This early technological capitalism reaches a point whereby labour is exploitable on a mass-scale, transforming metropolitan centres into those of wage-labour with the exploitation of the working class of the West, and increasingly so with a higher degree of exploitation of the racialism with those imported from, or remaining within, the non-West. This unfettered capitalism requires the correspondingly unfettered expansion of territory and acquisition of resources by imperialist-colonialism, impositioning a lower class, strengthening what becomes the North-South divide, in a Dependent structure. The simultaneous concentration of wage-labour production in the West and expansion of slave-labour abroad, and thus, the concentration of commerce, production, and most importantly, profit, in what is increasingly being termed the West, allows disproportionate access to capital, resource and armaments, to the benefit of the bourgeois class. Michael Parenti insists that there are few inherently rich or poor nations, as ‘you don’t go to poor countries to make money’, thus illuminating the propagandised institutional hypocrisy in terming countries like Bolivia ‘poor’, whilst benefiting from their lithium resources (Parenti, 1986). This produces an asymmetrical dynamic of conflict, translating to colonial genocide, yet an increasing reliance on non-Western resources requires the strengthening of colonialism, to which the native peoples are confined and unable to overcome, therefore reinforcing a relationship which perverts the essence of liberal interdependence. Thus emerges a structural dynamic, which may be understood in terms of phases in which the power-balances and conflict-awareness correlate, non-deterministically, whereby those of the West may be in favour of the self-determination of the colonised peoples, but function as the dominant party, from which they benefit (Gallo & Marzano, 2009). The first phase is ‘conscientisation’, where the dominated peoples become aware of the unjust status disparity, generating a broad consciousness of dominated-ness, which may be understood in terms of Dependency Theory (Ferraro & Secondi, 2008, pp. 58–64). Andre Gunder Frank herein notes, ‘contemporary underdevelopment is on large part the historical product of past and continuing economic and other relations between the satellite underdeveloped and the now developed metropolitan countries’, thus constituting the relations upon which global capitalism reinforces itself (Frank, 1978), in which dominated states become dependent upon systemic dominatory mechanisms, making detachment implausible. However, as capitalism commits this simultaneous two-fold exploitation of the working class in the West and non-West, leaders justify this expansionist exploitation through the notion of race. Tilden Le Melle traces the origins of this justificatory mechanism, in which ‘ethnologists [endeavoured] to classify peoples of the world according to biological characteristics’, lending toward a ‘tendency to view “race” as the all-pervasive explanation for social behaviour and institutions’, manifesting racialism within domestic and foreign policy (Le Melle, 2009). Hence, there emerges a system of overlapping exploitative means, and to understand such dynamics, whereby the white working class is exploited in a different manner to that of the subordinately racialised classes in the West and non-West, intersectional critical theory is necessitated. Kathryn Pauly Morgan’s ‘intersecting axes of privilege, domination, and oppression’ demonstrates the enduring effects of these imposed social orders, in which eurocentric norms pertaining to language, sexuality, race, et cetera, corresponding to varying degrees of socioeconomic enfranchisement (Morgan, 1996). Hence, there remain multiple overlapping senses of ‘winning’ and ‘losing’, all disenfranchised by the capitalist order, whilst the bourgeoise remains the ultimate winner, beholden to the West.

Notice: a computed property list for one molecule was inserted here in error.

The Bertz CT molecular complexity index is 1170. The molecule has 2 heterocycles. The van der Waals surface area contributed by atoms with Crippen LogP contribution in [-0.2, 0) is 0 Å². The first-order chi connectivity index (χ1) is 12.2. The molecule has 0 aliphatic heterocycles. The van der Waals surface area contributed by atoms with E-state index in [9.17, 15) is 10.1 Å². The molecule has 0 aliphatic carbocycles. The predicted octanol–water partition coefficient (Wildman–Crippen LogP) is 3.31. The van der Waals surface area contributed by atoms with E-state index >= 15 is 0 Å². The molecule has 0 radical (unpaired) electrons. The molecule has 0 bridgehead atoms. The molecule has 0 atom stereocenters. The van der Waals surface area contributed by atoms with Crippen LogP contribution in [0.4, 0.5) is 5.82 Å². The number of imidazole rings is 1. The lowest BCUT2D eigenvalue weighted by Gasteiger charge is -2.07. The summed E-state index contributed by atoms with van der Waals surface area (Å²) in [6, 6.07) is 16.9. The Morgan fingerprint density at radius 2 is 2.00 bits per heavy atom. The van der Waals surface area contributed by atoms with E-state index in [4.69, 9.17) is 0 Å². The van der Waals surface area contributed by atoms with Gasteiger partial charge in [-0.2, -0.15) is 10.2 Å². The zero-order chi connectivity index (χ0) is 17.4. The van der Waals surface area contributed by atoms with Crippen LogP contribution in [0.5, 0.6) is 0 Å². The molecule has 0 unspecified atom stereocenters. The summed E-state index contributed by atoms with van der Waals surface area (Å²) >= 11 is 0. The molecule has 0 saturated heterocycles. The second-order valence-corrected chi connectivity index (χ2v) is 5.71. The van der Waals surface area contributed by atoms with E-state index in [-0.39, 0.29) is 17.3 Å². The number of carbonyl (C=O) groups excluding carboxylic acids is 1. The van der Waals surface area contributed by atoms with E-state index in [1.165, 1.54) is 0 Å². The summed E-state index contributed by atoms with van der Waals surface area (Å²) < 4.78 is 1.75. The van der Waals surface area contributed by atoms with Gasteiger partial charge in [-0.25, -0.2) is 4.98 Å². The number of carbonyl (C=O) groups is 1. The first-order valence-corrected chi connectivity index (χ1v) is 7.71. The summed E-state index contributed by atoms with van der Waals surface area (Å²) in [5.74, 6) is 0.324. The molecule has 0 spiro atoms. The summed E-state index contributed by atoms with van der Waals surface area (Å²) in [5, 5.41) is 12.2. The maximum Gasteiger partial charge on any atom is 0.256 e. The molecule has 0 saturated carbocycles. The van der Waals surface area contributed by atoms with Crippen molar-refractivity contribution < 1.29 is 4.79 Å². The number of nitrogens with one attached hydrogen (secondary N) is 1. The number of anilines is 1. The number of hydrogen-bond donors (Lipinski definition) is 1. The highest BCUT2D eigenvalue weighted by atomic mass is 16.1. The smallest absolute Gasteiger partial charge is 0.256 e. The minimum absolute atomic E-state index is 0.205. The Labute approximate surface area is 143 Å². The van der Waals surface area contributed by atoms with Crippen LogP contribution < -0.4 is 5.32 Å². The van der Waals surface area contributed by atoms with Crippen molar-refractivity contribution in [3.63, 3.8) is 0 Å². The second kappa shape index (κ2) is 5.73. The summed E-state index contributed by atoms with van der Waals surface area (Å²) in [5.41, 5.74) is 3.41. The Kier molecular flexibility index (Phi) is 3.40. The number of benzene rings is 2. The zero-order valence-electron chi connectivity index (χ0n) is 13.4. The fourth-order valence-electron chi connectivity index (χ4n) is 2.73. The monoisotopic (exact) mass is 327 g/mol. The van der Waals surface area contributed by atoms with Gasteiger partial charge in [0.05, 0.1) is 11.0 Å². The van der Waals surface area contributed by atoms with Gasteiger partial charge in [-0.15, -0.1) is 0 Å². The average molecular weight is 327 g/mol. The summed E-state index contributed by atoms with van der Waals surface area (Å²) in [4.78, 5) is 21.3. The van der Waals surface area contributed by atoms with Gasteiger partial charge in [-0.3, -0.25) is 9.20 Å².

This expansionism, and the resurgence of nationalist-empire of the North, culminated in the World Wars of the Twentieth Century, which saw the post-hoc reallocation of colonised territory, causing further political and socioeconomic tensions; yet, under globalisation, an amplified and more insidious capitalism requires an even greater resource availability- a system of North-South neo-imperialism. This period of conflict, and its eurocentric resolutions, brought about an anti-colonial movement which demanded national liberation, led by non-Western transcontinental Marxism, as Thomas Sankara in Africa, Bhagat Singh in Asia, George Habash in the Middle East, and Che Guevera in South America, attempted to comprehend imperial exploitation, the asynchronicity of societal development, the forms of dependence, and its reflections on political resistance (Brangsch, et. al, n.d.). These anti-capitalist forces in the non-West became necessary as colonialism fell yet imperialism intensified, whereby capital has become subject to unaware movements through space and time (Pilger, 2001). Herein, the second and third phases of the structural dynamic reinforce one another in confrontation, where the dominated peoples demand change and the recognition of their rights, and negotiation, the involvement of third parties, i.e. international institutions. In the post-War era, and the reconstruction of Europe, the Bretton Woods institutions were established (Peet, 2009), amidst a lattice of ‘international’ institutions, yet were later ‘reoriented’ to ‘assist’ the development of the South. Due to the eurocentricity of such, the fourth phase of sustainable peace, where the relationship between the parties is restructured, becoming more balanced and leading to collaborative peace, remains implausible. The insufficiencies of these intergovernmental organisations, in collaboration with structurally inadequate nongovernmental organisations, and the intrinsically exploitative nature of transnational corporations, with an increasing resource dependency, generates an neoliberal empire, as is the case in Indonesia, whereby the Bretton Woods institutions collaborated, to great economic benefit, with Western media and transnational corporations at the behest of the Indonesian working class, under General Suharto. The end of World War II also brought about the Cold War, from which the notion of the East-West dichotomy was strengthened, whereby any nation which adopts Western norms and values became associated as so, including Israel and Australia, despite geographical divergences (Ebaye & Ogbang, 2016), and from such, the notion of the Worlds (Sauvy, 1952), where the First denotes the most economically developed, whilst the Third denotes the least developed. The post-Cold War dismemberment of many former Soviet Republics, meant the Worlds system became too complex, thus shifting to the Global North-South dichotomy, whereby those previously of the East, or Third World, were attributed to the South. Both desire consumerism, yet over-consumption has bred environmental unsustainability (Hickel, 2019), and the resurgence of civil war, has prompted a new notion of Human Security, codified by the United Nations, with a shift in stress from ‘territorial security to food, employment and environmental security’ (Kaul, et. al, 1993), tied to Sustainable Development, ‘a concern for renewable resources’ (Mingst, et. al, 2017). Often considered utopian is the social-democratic Nordic model; however, this is similarly inadequate in pursuing Sustainable Development, with mass exploitation of the South, further making the fourth phase irreconcilable. Its diffusion of effects of unsustainable practices through space and time means that human development indicators in the North secede from habitat destruction, climate change, economic underdevelopment and inadequate human security, in the South. This hegemonic Northern concentration of wealth corresponds to the aforementioned bourgeois nature of the Seventeenth and Eighteenth Century revolutions, as wealth inequality in the United States today exceeds that of France in 1789 (FRB, pp. 59–83, n.d.). Here, it becomes apparent that the superstructure provides the conditions in which productive relations appear just and natural; however, only the terminology associated with exploitation shifts. The strengthening of international capitalism, and Dependent mechanisms, thus besets the South as the ‘loser’ to the North in the global economic system.
The expansion and strengthening of the international order, and its ‘winners’ and ‘losers’ may only be understood by adopting emergent overlapping historical contexts and theoretical frameworks, in which imperial economic expansion is grounded in a reinforcement of the ‘winners’ and ‘losers’. Throughout these historical developments, a capitalist eurocentricity is increasingly emphasised, with shifting terminology, of the West, to the First World, to the Global North, yet with each iteration, increasingly exploits the East, the Third World, and the Global South.